The segments up for revision include the breakdown of fats, salts, sugars and nutrients on food labeling, according to The Associated Press. Additionally, the FDA will look to alter serving sizes to be more accurate and focus more on calories, rather than the daily percent values of fat, sodium and carbohydrates that are now a central feature.
Today's current nutritional labels have been in place for the past two decades. Yet, many experts have continued to criticize them for placing too much emphasis on percentages and not enough on informing consumers if a product is actually good for them, the source notes.
As food manufacturing gets more complicated and the products more processed in some cases, it's additionally important to revisit the labels. "Twenty years ago, you would have maybe 20 to 30 chews per bite of food," said David Kessler, former FDA commissioner and current University of California, San Francisco, professor. "Today, food is so highly processed and so stimulating it goes down in a wash (of saliva), like we're eating adult baby food."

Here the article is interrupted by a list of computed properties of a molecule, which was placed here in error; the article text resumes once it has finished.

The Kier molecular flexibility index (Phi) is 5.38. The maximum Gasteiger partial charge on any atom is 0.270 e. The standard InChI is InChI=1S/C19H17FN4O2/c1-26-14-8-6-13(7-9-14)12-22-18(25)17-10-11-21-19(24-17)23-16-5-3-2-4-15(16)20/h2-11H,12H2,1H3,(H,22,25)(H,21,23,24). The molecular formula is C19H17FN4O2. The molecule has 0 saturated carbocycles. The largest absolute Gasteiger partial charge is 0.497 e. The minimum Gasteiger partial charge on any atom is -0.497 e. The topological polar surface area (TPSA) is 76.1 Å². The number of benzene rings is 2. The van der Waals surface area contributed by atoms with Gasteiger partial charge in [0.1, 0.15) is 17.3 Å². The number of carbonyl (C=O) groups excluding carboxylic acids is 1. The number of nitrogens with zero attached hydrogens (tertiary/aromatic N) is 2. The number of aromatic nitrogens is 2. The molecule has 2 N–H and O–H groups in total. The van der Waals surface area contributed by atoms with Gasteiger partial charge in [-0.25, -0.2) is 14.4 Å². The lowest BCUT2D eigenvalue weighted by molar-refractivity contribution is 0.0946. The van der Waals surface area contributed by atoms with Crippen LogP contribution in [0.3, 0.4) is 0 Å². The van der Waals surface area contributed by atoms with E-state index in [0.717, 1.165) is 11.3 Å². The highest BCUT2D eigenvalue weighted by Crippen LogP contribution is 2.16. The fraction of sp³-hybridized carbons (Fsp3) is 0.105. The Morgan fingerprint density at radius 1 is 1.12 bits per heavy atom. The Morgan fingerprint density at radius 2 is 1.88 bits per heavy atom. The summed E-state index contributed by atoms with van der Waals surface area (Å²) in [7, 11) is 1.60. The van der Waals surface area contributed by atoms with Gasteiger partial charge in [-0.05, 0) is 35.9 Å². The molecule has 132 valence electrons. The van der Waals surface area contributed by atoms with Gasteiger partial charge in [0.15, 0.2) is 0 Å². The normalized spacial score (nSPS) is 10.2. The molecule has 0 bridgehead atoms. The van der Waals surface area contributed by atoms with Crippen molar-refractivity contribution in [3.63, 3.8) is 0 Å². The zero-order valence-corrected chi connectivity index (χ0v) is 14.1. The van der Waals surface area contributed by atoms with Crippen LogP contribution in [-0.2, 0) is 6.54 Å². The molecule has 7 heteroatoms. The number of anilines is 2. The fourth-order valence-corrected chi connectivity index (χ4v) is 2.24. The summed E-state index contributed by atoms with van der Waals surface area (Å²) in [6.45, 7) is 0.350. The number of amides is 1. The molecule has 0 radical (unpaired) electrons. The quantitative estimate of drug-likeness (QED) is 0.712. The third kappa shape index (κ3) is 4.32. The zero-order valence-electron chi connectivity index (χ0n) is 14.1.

One of the driving reasons behind updated food labels is the ongoing rise in obesity rates in the U.S. However, when product labels are hard to read or obfuscate certain facts, it's increasingly difficult for consumers to take ownership of their diets.